My housing developer, my ‘loan shark’?

He proposed that developers be allowed to act as money lenders to buyers of their houses at an interest rate of up to 18 percent! By the time the loan is paid off, the buyer would have paid anything from 4 to 6 times what was borrowed. That is like borrowing from loan sharks!

Just what was the Urban Well-being, Housing and Local Government Minister, Noh Omar, thinking of?

If he was thinking at all…

11 September 2016

MCA: Ensure developers do not turn into Ah Long

PETALING JAYA, Sept 11 — Property developers who obtain moneylending licences to provide loans to housing applicants have the potential of becoming Ah Long if their services are not properly regulated.

MCA Public Services and Complaints Department head Datuk Seri Michael Chong said the proposal by the Urban Wellbeing, Housing and Local Government Ministry must be carefully studied as it could be manipulated by certain quarters.

“The ministry must work with Bank Negara to properly regulate developers to ensure only the most credible and financially healthy companies are granted approvals to offer loans,” he said.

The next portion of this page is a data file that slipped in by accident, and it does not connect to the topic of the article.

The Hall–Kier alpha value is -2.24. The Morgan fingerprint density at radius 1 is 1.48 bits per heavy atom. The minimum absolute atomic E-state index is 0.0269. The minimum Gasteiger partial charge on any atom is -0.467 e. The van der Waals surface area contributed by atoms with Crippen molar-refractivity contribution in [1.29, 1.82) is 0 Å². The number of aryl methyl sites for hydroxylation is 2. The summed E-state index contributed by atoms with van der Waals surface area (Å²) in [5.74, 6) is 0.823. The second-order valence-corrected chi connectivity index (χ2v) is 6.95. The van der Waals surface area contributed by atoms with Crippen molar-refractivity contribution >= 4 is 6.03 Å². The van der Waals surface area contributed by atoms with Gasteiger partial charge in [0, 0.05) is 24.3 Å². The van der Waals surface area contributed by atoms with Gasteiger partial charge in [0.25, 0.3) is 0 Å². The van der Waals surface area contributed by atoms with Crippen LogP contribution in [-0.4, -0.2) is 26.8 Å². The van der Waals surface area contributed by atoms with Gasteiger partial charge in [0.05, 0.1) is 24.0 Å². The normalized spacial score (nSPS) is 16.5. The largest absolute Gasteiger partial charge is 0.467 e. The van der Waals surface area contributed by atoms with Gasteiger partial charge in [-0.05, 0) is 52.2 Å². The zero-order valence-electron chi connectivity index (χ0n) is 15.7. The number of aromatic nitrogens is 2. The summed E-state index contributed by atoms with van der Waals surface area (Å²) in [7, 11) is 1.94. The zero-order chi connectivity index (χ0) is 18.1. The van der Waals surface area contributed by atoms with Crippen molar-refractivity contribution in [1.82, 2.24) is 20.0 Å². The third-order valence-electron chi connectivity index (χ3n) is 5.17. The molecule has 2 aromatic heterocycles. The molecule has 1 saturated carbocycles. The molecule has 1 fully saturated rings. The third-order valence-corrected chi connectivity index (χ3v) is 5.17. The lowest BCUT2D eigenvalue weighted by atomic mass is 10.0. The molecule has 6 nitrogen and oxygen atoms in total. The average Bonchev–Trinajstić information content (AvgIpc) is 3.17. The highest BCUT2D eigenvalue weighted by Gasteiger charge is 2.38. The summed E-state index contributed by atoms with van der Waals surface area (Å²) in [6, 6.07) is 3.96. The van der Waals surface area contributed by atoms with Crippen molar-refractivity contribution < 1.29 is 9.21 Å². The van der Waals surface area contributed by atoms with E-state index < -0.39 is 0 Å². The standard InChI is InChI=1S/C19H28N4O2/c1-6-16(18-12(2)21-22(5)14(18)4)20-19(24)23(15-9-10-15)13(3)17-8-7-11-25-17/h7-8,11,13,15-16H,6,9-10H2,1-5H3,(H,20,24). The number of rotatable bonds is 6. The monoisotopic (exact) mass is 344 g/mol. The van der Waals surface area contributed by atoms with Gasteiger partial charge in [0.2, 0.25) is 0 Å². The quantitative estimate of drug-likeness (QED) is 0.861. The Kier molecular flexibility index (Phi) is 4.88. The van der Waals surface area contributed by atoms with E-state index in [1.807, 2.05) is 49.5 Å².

“Otherwise, developers would be no different from Ah Long who go around threatening people when they want their money back.”

Chong said both house buyers and developers must be honest for the system to work.

“House buyers should only take loans they can afford while developers must offer loans that would not burden consumers in the long run,” he said.

He said while the scheme would benefit first-time buyers who were unable to secure bank loans, developers must not exploit vulnerable borrowers.

– See more at:

Noh does a U-turn. No more talk about favouring housing developers by letting them be ‘loan sharks’.


Noh hints of price controls on houses

September 11, 2016

Minister says national housing policy being reviewed to enable more people to buy their own homes.


TANJONG KARANG: Price controls on houses is under consideration for the government’s national housing policy which is being reviewed, says Urban Wellbeing, Housing and Local Government Minister Noh Omar.